When fourth grade teacher Jane Youn handed out a new set of math problems to her students in Manhattan’s Public School 59, the otherwise routine event sparked outrage among parents.
That’s because the assignment consisted of a number of math word problems, some of which contained references to slavery. Youn had asked her students to create word problems that combined math with their social studies lessons. Youn later collected the problems and presented them to students for homework.
All might have been well except for two questions. The first asserted that a ship had been loaded with 3,799 slaves and continued by stating that, “One day, the slaves took over the ship. 1,897 are dead. How many slaves are alive?” The other problematic question concerned a slave who was whipped multiple times everyday. Students were asked to determine how many times the slave was whipped in a one month period.
The assignment raised a few eyebrows when Youn’s students took it home that night. Almost immediately, parents were raising concerns about the appropriateness of the questions. When school officials were alerted to the matter, they expressed that they were appalled. At this time, disciplinary action against Youn is still being considered. Another teacher at the school, Jacqueline Vitucci, had copied the assignment but ultimately decided not to use it. Vitucci may also be facing disciplinary action by the administration.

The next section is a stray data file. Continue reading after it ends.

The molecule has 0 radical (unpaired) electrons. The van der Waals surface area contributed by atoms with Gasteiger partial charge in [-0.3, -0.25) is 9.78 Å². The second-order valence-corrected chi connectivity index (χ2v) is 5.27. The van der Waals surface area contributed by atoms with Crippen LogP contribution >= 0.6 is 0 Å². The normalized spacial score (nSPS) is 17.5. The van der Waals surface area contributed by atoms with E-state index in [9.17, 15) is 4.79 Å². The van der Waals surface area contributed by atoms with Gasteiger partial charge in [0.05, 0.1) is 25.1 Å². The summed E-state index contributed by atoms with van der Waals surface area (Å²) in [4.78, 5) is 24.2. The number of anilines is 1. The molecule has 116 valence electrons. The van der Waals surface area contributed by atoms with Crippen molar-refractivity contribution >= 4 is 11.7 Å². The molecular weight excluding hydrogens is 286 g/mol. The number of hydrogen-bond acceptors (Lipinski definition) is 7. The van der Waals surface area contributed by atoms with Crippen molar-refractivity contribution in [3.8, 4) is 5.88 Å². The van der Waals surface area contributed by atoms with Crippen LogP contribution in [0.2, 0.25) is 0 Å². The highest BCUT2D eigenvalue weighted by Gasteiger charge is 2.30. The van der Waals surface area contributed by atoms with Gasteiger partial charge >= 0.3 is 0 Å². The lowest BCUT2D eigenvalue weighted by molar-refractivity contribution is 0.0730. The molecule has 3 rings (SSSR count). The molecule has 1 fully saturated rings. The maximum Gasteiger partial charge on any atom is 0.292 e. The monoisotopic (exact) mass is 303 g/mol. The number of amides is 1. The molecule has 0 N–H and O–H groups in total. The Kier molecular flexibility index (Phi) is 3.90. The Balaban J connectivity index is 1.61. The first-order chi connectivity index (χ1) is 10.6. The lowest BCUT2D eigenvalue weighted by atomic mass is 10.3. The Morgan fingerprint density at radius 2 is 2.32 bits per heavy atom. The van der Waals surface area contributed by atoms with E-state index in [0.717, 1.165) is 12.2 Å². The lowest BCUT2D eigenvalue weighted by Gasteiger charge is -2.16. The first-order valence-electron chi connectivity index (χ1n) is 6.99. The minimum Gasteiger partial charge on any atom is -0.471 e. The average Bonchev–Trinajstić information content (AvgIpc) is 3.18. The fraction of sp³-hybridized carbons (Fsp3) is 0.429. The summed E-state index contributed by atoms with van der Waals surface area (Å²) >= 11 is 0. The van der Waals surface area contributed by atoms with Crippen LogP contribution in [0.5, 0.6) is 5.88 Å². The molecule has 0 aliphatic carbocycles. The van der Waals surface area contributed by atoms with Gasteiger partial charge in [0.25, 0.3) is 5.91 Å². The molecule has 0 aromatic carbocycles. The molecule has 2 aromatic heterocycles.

The public school, which shows a demographic that is 60% white and only 5% black, is still reeling from the aftereffects of the assignment. Parents call the use of the slavery questions “unnerving” and “unsettling.” Another parent referred to the questions as “sending the wrong message.” A student teacher at Public School 59 refused to hand out the assignment in a later class, declaring that it contained issues with “desensitized” violence.
Though the fact remains that it was students who initially composed the questions, the ultimate use of those word problems was left up to the teacher’s discretion. Clearly, where racially charged subjects are concerned, it’s better to exercise caution in an educational atmosphere.